Understanding the Types and Uses of Catheters
Catheters are tubes designed to deliver or drain fluids from the body. Urinary catheters drain urine from the bladder when one is unable to urinate, become incontinent, experience prostate problems, or develop other medical disorders. In hospitals and clinics, nurses or medical assistants usually insert catheters, but one can insert a urinary catheter themself or train a family member to do the job. Doing the job on one’s own is called intermittent self-catheterization, and it is the preferred method of draining urine. 
Intravenous catheters are used to deliver medicine, blood, plasma, and fluids directly into the bloodstream. These can also be used to draw blood for testing. IV catheters are used on patients who need extensive intravenous treatments or regular blood testing for an extended period of time. This period might be a few days or several weeks.
Urinary catheters come in many sizes and types, and can be bought them at medical supply stores with a valid prescription. Your doctor will prescribe the right kind for your needs. You will also need some other supplies including lubricant and towelettes. These supplies can also be ordered by mail. 
Catheters are inserted into the tip of the penis and threaded down until they reach the bladder. In female patients, the catheter is inserted into the urethral meatus. That requires spreading the labia to reveal the urethral opening. The urine generally drains directly into a toilet or a special container that need to be emptied periodically. You should empty your bladder four to six times per day, which means every four to six hours.
The types of urinary catheters include urethral and suprapubic indwelling catheters and external, or condom, catheters. Short-term or intermittent catheters, the most common type, come in all sizes. Some are pre-lubricated.
Benefits and Drawbacks
Unfortunately, each type of urinary catheter has benefits and drawbacks.
- Short-term catheters are recommended, but they certainly slow the process of emptying your bladder. Inserting catheters can be painful and annoying. However, the process of controlling your bladder can have a beneficial effect on your mental state since you’re not completely dependent on technology.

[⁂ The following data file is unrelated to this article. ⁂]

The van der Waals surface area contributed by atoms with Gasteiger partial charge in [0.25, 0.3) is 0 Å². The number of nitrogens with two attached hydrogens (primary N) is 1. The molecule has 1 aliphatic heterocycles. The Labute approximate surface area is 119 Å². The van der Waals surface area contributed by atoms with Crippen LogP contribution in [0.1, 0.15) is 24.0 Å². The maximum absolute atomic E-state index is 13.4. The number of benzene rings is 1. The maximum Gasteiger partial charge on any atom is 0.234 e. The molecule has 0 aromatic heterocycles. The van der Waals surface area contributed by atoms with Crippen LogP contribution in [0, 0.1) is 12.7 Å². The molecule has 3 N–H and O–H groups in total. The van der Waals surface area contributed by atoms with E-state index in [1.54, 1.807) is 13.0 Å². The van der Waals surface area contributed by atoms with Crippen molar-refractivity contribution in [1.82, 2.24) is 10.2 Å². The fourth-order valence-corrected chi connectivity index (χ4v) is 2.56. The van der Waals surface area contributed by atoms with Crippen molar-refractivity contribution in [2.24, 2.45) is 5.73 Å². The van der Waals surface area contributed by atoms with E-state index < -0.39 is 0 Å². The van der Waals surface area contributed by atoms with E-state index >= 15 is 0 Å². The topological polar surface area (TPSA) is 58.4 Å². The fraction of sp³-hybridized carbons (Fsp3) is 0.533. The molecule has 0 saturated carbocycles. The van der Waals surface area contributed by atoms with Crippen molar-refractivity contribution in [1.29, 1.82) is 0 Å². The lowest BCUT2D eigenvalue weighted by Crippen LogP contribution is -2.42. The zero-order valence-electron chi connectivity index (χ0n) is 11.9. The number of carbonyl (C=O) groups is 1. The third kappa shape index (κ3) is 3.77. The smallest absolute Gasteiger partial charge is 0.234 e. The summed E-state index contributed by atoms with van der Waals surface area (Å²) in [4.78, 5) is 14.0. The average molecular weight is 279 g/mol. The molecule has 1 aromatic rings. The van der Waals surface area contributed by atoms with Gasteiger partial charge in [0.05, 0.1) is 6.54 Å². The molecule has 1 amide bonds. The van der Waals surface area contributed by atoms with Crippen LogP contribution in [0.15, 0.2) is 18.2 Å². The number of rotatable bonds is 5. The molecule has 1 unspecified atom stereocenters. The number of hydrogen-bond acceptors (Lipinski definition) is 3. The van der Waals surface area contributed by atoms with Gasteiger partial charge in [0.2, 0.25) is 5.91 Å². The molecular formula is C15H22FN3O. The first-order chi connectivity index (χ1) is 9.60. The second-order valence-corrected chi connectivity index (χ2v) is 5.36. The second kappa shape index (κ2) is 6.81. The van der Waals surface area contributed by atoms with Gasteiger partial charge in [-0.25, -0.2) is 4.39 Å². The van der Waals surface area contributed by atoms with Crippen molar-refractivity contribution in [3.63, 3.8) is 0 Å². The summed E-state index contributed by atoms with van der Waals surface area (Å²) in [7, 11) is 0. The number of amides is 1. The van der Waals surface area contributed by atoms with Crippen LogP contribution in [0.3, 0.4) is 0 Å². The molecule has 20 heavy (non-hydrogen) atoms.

- Condom catheters offer a key advantage in that you don’t need to insert them. Condom, or external, catheters only work for males. A sheath — similar to a condom — rolls over the penis and is attached with adhesive. The urine is collected in a bag that you empty regularly. The benefits of condom catheters include a lower risk of infection. There’s never a need for surgery or insertion into the urethra. Cons of the procedure include possible skin damage and difficulty keeping the sheath in place. 
- Self-catheterization is the most common approach of using urinary catheters. The benefits of self-catheterization include better odor control, no collection bag, and a lower risk of infection. These catheters are drained directly into the toilet just like urinating. The cons include possible swelling of the urethra, some insertion pain, and a learning curve to develop a technique for inserting and removing the catheter with minimal pain and/or infections.
- Suprapubic and urethral catheters provide continuous drainage for long-term therapeutic needs. These catheters are inserted directly into the bladder either through the urethra, which is called a “Foley” catheter, or through the abdomen, which is called a suprapubic tube. The benefits of indwelling catheters include convenience and a lower risk of accidents such as spillage and leakage. Cons include odor from an unemptied collection bag. These catheters, which are inserted surgically, generate the highest risk of infection.
Indwelling catheters are used on patients who are incontinent or can’t empty their bladders normally. These patients include people suffering from spinal injuries, enlarged prostates, multiple sclerosis, spina bifida, stroke, and other chronic and terminal illnesses. 
Intravenous indwelling catheters can be used to drain urine or deliver blood, fluids, and medication into the body. These catheters are designed for long-term use and don’t need to be inserted every time you want to drain your bladder. Indwelling catheters are chosen by your doctor based on your condition, mobility and needs.